Japan reports spike in novel H1N1 casesHealth officials voiced concern over a surge in novel H1N1 influenza cases in Japan, particularly among young people, Agence France-Presse (AFP) reported today. Case numbers rose from 4 to 129 over the weekend, leading to more than 2,000 school closures. Many of the new cases are reported from Kobe and Osaka, where officials believe the virus spread during a high school volleyball tournament.
(CIDRAP News) – The US Department of Health and Human Services (HHS) has accepted the first batch of H5N1 avian influenza vaccine based on the H5N1 variant known as clade 2.2, which has spread most widely across Asia, Europe, and Africa.
(CIDRAP News) Veterinary officials in Turkey have confirmed an H5N1 avian influenza outbreak in the western part of the country near the border with Greece, according to a report yesterday from the World Organization for Animal Health (OIE).
(CIDRAP News) Livestock officials in Bangladesh said H5N1 avian influenza outbreaks have now struck poultry in 35 of the country's 64 districts, as officials in India issued a statewide poultry ban in West Bengal, where outbreaks have recently flared in more than half of the districts.
(CIDRAP News) Outbreaks of H5N1 avian influenza in 15 countries since December 2007 are a potent reminder that the virus is still a global threat, the United Nations Food and Agriculture Organization (FAO) warned today, as officials in Thailand announced they found the disease in poultry again after a 6-month lapse.
(CIDRAP News) An animal health official in India said today that outbreaks of H5N1 avian influenza in the country's West Bengal state have spread to seven districts, as authorities in Turkey announced that the virus struck a village in a Black Sea coastal province.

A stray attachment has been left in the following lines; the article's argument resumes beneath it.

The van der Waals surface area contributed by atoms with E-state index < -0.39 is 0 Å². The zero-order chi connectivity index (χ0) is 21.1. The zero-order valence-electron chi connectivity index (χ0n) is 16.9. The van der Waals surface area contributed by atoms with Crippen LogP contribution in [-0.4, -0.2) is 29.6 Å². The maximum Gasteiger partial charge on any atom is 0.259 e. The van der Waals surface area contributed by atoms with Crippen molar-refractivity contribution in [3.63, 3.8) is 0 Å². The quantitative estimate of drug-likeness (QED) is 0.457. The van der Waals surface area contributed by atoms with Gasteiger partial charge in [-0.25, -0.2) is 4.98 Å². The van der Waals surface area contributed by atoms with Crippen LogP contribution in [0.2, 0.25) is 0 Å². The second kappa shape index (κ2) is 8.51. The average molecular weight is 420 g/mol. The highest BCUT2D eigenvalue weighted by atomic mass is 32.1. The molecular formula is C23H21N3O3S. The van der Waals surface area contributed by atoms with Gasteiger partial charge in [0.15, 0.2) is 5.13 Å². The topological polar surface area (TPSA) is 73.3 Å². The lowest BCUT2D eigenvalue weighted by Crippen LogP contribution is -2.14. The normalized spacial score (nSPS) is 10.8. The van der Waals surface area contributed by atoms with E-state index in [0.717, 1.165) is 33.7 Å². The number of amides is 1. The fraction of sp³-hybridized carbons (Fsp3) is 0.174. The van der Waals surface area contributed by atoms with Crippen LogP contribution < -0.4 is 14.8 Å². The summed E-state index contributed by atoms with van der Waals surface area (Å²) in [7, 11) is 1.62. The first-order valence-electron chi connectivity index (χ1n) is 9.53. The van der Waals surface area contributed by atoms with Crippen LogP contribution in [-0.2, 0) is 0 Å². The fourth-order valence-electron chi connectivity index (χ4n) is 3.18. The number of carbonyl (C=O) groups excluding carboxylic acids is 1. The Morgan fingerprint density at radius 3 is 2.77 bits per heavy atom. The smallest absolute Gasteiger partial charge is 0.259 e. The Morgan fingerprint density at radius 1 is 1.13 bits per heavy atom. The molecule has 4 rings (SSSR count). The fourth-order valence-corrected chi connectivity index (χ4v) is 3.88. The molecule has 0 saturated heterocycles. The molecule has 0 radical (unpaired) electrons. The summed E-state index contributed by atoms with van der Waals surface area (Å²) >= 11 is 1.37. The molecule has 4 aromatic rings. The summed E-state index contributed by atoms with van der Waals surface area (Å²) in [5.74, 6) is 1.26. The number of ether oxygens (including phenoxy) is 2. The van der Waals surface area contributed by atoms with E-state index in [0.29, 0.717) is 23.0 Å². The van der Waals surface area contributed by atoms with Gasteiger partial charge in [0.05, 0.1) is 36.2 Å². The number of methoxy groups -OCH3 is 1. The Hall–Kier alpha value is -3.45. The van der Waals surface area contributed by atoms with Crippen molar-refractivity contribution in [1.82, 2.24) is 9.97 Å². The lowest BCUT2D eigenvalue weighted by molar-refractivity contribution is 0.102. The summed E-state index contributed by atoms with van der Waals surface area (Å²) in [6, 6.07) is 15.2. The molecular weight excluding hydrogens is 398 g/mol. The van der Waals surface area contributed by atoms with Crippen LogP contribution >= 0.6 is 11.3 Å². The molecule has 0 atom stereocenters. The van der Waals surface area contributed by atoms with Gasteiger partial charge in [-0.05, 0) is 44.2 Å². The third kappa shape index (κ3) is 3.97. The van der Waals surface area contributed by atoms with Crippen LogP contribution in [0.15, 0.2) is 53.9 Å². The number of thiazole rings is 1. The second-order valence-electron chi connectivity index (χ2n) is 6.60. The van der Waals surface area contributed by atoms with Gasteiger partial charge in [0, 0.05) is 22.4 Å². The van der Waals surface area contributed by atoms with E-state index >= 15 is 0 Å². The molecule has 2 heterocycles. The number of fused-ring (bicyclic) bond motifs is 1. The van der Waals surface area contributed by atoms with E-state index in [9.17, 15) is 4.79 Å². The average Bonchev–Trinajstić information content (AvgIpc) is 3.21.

(CIDRAP News) In at least 25% of human infections with the H5N1 avian influenza virus, just how the person was exposed to the virus remains a mystery, according to a report by an expert panel set up by the World Health Organization (WHO).
(CIDRAP News) Despite recent spikes in H5N1 avian influenza activity in humans and birds, there have been fewer bird outbreaks in fewer countries this year than in 2006, according to a preliminary report from the United Nations Food and Agriculture Organization (FAO).
(CIDRAP News) Apparently healthy domestic geese and ducks in Europe may be harboring the H5N1 avian influenza virus, posing a risk to other poultry and to humans who have contact with them, the United Nations Food and Agriculture Organization (FAO) warned in a statement yesterday.